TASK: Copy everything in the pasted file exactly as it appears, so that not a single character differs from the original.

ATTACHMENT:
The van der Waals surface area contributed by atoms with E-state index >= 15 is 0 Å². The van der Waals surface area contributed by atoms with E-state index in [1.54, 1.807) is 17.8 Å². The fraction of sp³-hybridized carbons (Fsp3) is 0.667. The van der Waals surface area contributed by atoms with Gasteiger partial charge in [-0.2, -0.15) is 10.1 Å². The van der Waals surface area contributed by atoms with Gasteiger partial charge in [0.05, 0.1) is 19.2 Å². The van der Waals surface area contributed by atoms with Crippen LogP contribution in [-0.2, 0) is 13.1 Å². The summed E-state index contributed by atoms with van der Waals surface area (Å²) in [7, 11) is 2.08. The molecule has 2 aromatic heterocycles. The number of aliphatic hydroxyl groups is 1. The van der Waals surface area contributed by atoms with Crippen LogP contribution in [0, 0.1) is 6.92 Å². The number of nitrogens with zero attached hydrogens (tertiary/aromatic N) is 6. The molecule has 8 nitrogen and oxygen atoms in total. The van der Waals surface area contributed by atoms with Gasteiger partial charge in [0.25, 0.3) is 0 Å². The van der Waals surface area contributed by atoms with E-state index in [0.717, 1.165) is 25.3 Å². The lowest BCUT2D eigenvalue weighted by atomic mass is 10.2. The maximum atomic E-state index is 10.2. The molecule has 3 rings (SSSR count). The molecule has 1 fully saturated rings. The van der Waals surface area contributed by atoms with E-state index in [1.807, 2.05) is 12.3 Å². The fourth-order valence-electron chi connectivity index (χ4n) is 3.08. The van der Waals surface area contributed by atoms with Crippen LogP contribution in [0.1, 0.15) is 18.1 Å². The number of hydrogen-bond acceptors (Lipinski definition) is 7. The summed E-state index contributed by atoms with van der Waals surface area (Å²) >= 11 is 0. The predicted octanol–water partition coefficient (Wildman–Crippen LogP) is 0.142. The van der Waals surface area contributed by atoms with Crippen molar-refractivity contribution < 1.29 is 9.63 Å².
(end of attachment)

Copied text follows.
The van der Waals surface area contributed by atoms with E-state index >= 15 is 0 Å². The van der Waals surface area contributed by atoms with E-state index in [1.54, 1.807) is 17.8 Å². The fraction of sp³-hybridized carbons (Fsp3) is 0.667. The van der Waals surface area contributed by atoms with Gasteiger partial charge in [-0.2, -0.15) is 10.1 Å². The van der Waals surface area contributed by atoms with Gasteiger partial charge in [0.05, 0.1) is 19.2 Å². The van der Waals surface area contributed by atoms with Crippen LogP contribution in [-0.2, 0) is 13.1 Å². The summed E-state index contributed by atoms with van der Waals surface area (Å²) in [7, 11) is 2.08. The molecule has 2 aromatic heterocycles. The number of aliphatic hydroxyl groups is 1. The van der Waals surface area contributed by atoms with Crippen LogP contribution in [0, 0.1) is 6.92 Å². The number of nitrogens with zero attached hydrogens (tertiary/aromatic N) is 6. The molecule has 8 nitrogen and oxygen atoms in total. The van der Waals surface area contributed by atoms with Gasteiger partial charge in [0.25, 0.3) is 0 Å². The van der Waals surface area contributed by atoms with E-state index in [0.717, 1.165) is 25.3 Å². The lowest BCUT2D eigenvalue weighted by atomic mass is 10.2. The maximum atomic E-state index is 10.2. The molecule has 3 rings (SSSR count). The molecule has 1 fully saturated rings. The van der Waals surface area contributed by atoms with E-state index in [1.807, 2.05) is 12.3 Å². The fourth-order valence-electron chi connectivity index (χ4n) is 3.08. The van der Waals surface area contributed by atoms with Crippen LogP contribution in [0.1, 0.15) is 18.1 Å². The number of hydrogen-bond acceptors (Lipinski definition) is 7. The summed E-state index contributed by atoms with van der Waals surface area (Å²) >= 11 is 0. The predicted octanol–water partition coefficient (Wildman–Crippen LogP) is 0.142. The van der Waals surface area contributed by atoms with Crippen molar-refractivity contribution < 1.29 is 9.63 Å².